Dreaming Out Loud, OneRepublic
Myspace may be a breeding ground for bad grammar, gratuitous and borderline Penthouse photos, and flaming wars, but for struggling artists trying to find footing, it can also be a useful avenue to bigger and better things.
DREAMING OUT LOUD
YOU WANTED TO KNOW
This is where OneRepublic comes in. If you haven’t heard their international hit, “Apologize,” you may have been drilling for oil in Alaska for the past year. “Apologize,” which was remixed and featured on Timbaland’s compilation album, Shock Value, is a double platinum phenomenon and has enjoyed ample airplay in what seems like the past four years. For many of us, OneRepublic is a fresh face, but in reality, this rock band has been around for some time. This rags-to-riches story begins on Myspace, where the band is currently the social networking site’s top artist. On a good day, their songs can be streamed over twenty thousand times.
Formed in 2003, OneRepublic comes from humble beginnings. One fine day, founding members Ryan Tedder and Zach Filkins found common ground in their musical abilities while attending the local Colorado Springs high school. With Eddie Fisher, Brent Kutzle, and Drew Brown rounding out the band, they signed with Columbia Records only to watch their deal fall apart. Luckily, Tedder’s previous producing prowess and tutelage from Timbaland led to a newly inked deal with Timbaland’s record label, the Mosley Music Group, and distribution via Interscope Records. As it stands, OneRepublic is the first rock act to be signed to the label.
But frontman Tedder is hardly a stranger to success, having amassed an impressive resume of production and song writing credits that run the gamut from Jennifer Lopez to Ludacris to Hilary Duff to Tupac. He’s responsible (or to blame, depending on your perception) for “Love Like This” (Natasha Bedingfield), “He Said, She Said” (Ashley Tisdale), and “Bleeding Love” (Leona Lewis). He’s also worked on Paul Oakenfold’s Grammy-nominated album, A Lively Mind. Although Tedder is clearly a talented producer with an ear for current pop, writing and performing music is his first love. Thus, Dreaming Out Loud was born.
With the abundance of exposure that the band has received from Timbaland’s R&B-fied version of “Apologize,” the band has used the momentum to release their second single, “Stop And Stare.” “Stop and Stare” is markedly different from the initial sound that we’ve heard from the band. With a rock base infused by poppy beats, this melodic song is a better representative of Dreaming Out Loud than “Apologize.” Chances are that if you don’t enjoy this single, you probably won’t like much of the album. Luckily, I do.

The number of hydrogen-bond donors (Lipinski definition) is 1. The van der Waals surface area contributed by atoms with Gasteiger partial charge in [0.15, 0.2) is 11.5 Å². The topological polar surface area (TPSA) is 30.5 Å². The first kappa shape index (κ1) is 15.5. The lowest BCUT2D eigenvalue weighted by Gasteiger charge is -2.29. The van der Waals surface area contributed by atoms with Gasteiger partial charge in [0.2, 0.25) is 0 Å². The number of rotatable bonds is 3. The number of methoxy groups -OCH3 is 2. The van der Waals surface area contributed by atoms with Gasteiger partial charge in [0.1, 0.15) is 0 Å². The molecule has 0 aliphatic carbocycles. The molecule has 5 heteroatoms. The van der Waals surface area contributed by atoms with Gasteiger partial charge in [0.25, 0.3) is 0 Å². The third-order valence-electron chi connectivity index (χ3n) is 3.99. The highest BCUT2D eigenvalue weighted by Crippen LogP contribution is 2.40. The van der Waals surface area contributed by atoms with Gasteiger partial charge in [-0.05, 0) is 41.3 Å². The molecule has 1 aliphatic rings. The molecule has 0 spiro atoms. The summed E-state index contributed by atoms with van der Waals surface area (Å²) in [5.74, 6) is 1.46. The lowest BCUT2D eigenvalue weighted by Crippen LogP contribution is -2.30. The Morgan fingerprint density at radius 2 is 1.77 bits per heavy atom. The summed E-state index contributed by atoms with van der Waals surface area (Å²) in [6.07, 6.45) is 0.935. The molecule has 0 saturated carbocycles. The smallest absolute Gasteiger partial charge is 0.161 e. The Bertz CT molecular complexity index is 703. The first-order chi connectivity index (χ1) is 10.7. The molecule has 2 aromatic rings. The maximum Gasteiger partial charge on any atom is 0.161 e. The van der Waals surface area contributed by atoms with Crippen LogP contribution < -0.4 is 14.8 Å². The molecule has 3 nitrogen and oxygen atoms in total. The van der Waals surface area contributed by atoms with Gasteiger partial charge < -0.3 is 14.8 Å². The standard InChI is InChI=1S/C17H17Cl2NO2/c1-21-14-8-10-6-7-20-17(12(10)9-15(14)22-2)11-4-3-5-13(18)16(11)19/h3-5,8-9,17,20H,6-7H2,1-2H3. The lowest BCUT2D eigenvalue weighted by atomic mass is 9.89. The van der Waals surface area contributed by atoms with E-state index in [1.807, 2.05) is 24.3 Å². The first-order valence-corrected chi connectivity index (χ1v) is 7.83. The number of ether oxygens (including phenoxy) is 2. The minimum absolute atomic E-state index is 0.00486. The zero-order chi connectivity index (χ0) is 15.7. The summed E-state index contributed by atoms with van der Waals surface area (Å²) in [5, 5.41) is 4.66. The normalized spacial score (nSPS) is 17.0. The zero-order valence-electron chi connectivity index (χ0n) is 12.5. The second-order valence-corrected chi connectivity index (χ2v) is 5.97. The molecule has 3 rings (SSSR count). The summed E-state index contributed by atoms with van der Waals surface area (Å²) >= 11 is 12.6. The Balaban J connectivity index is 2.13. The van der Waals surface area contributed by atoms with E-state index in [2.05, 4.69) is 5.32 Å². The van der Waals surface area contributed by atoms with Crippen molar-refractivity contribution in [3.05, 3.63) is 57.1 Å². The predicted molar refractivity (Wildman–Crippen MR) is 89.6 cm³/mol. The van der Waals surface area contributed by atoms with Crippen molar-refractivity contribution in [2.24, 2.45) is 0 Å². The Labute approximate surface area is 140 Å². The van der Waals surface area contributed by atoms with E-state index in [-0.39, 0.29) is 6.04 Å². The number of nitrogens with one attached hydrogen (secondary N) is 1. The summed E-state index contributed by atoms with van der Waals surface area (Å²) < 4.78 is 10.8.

“Stop And Stare” is by no means inventive or groundbreaking, but it’s an enjoyable song that features two of the band’s strongest draws: vocals and writing. Tedder has a natural affinity for singing (as Paula Abdul might say on “American Idol,” she loooooooves his “tone”), and his voice, smooth like butter and exhibiting broader range than most lead rock singers, keeps most songs here afloat. Referring to his voice, Rolling Stone deigned Tedder’s vocals to be “bland,” but I think it’s a welcome change from the overly exaggerated but thin voices of most pop rock bands. I’d take a song from this album over another whiny song from Simple Plan on any day. On the other side of the argument, Tedder’s voice may seem too manicured for the raw sound of rock that the band seems to be leaning toward (even if it does come from the Coldplay school of affected rock).
Thematically, Dreaming Out Loud is angst-ridden, and perceives the world to be a cold, unforgiving place. Yes, it’s one of those albums that your college roommate might play on loop while getting over an especially rough break-up. That’s not necessarily a bad thing, but if you’re looking for variety, you might have better luck with Alicia Keys or the Juno soundtrack. Heck, even Chris Brown or Rihanna might give you a wider range of style. But even if being depressed isn’t your cup of tea, take comfort in knowing that Dreaming Out Loud often features profound, relevant lyrics. Most songs rely on ambiguity (and, apparently, so do their videos, if “Stop And Stare” is any indication), which leaves much room for interpretation – or frustration – depending on how deep you want to get on any given day.